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September 4, 2013
NIST's John Kelsey gave an excellent talk on the history, status, and future of the SHA-3 hashing standard. The slides are online.
EDITED TO ADD (9/14): A write-up of the talk.
Posted on September 4, 2013 at 12:08 PM
• 14 Comments
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Warning: not for the faint at heart, or for those with a limited math and cryptography background.
I have a limited math and crypto background. There were plenty of slides I didn't get. That said, there was enough I understood in there for me to say that this is an excellent piece of design and engineering. It's good in so many ways. Plus, the competition weren't even in the same ballpark as SHA-3 on ASIC/FPGA performance. That will be important with all the crypto support going into chips. Trusted boot, memory integrity protection, tamper detection and other applications could use a 2-3x performance boost over existing hashes. :)
It said in there that it could be used as a stream cipher. Showed a drawing. It seems like they set it up with some input, then they just iterate the hash and the output of each iteration is what you encrypt a chunk of data with. Am I interpreting it correctly or what am I missing?
People know I love both stream ciphers and reusable, secure components. SHA-3 *will* be in chips in the near future. I've previously used AES-based designs for both encryption and authentication to leverage hardware acceleration of AES. Being able to do that with SHA-3 will totally kick ass.
IANAC but 2 questions
- The paper says it can be used with a salt and number of rounds for password hashing. But for a function that is built to be highly performant how many rounds would be needed to force an attacker with an ASIC to spend 1sec per hash. And what would that mean for a regular system to perform those many rounds.
- The paper also says it can be used for encryption. Not sure how that works... Esp slide 43
I find myself wishing for video or audio, in the hopes that this might become more understandable.
Is that really the right slides? Was Kelsey just reading a presentation? All indications are that the authors are the names in the first slide: Bertoni, Daemen , Peeters, Van Assche ...
For all those thinking "stream ciphers" and "block ciphers" and combinations there of, the answer is yes you can use a hash function to make them often quite effectivly (oh and to a lesser extent stream ciphers and block ciphers can be used to make hashes).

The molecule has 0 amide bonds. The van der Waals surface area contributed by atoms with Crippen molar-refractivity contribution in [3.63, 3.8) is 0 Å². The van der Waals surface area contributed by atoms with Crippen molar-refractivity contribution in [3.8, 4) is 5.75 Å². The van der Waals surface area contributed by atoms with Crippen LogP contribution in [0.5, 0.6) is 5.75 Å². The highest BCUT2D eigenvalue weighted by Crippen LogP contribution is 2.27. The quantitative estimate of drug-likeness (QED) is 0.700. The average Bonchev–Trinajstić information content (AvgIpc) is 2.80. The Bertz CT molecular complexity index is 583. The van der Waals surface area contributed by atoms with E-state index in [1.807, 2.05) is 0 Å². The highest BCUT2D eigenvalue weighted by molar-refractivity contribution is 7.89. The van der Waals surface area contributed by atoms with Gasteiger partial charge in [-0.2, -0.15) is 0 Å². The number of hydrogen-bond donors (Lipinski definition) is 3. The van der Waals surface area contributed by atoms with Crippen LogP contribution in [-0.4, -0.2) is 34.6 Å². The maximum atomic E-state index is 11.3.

The reason is they all reley on "one way" functions to generate the confusion.
So put a counter into a hash, and the output gives you a stream cipher. Put the hash in a Fiestel round and you have a block cipher. In both cases the "key" is XORed with the input to the hash function.
Obviously there are other arangments such as using the hash in a feed back/forward loop to make a stream cipher but there can be dangers in doing this such as ending up with short cycles.
Still no shared library available for SHA-3 :(
Yes. The sponge construction allows them to "squeeze" an arbitrary amount of data out of Keccak. Using it as a hash function you only need 512 bit, but you can also generate a pseudo random stream for use as a stream cipher. Even better, you can do fast authenticated encryption (with associated data) with Keccak (page 43). I hope that will be one of the modes NIST standardizes.
A bit off topic, but I would be happy if anyone could answer me.
A few years ago I desgined a new symmetric block cipher encryption algorithm. The special features are, that it doesn't use XOR, block- and key-length is easily variable, it is very fast (from my perspective, but I'm no professional in this) and it would work perfect on smartcards if needed. Maybe there are more advantages I didn't recognize. As far as I can say, meet in the middle doesn't work on it.
Is there an institution I could send the functional description, to evaluate it and possibly make it public?
Slide 43 is showing how you can use the sponge construction to encrypt and hash a message at the same time. At every stage, a few more bytes are combined into the input function and the same number of bytes is extracted from the output of the function. Running over the length of the message, the output is the encrypted form of the message.
The final two steps are for verification. Their output can be tacked on to an ecrypted message as verification that decryption is done properly.
A write-up of the talk is here.
Given the latest reveals should we stop trusting NIST and focus on the non winners in the last round?
I don't think you linked to the correct slide deck. Which slides did you intent to link to? The slides from his invited talk at CHES? I don't know whether they are publicly online. But he did send them to all the SHA-3 mailing list subscribers. I guess it's OK for me to link to them directly via my dropbox. If not, tell me and I'll remove again.
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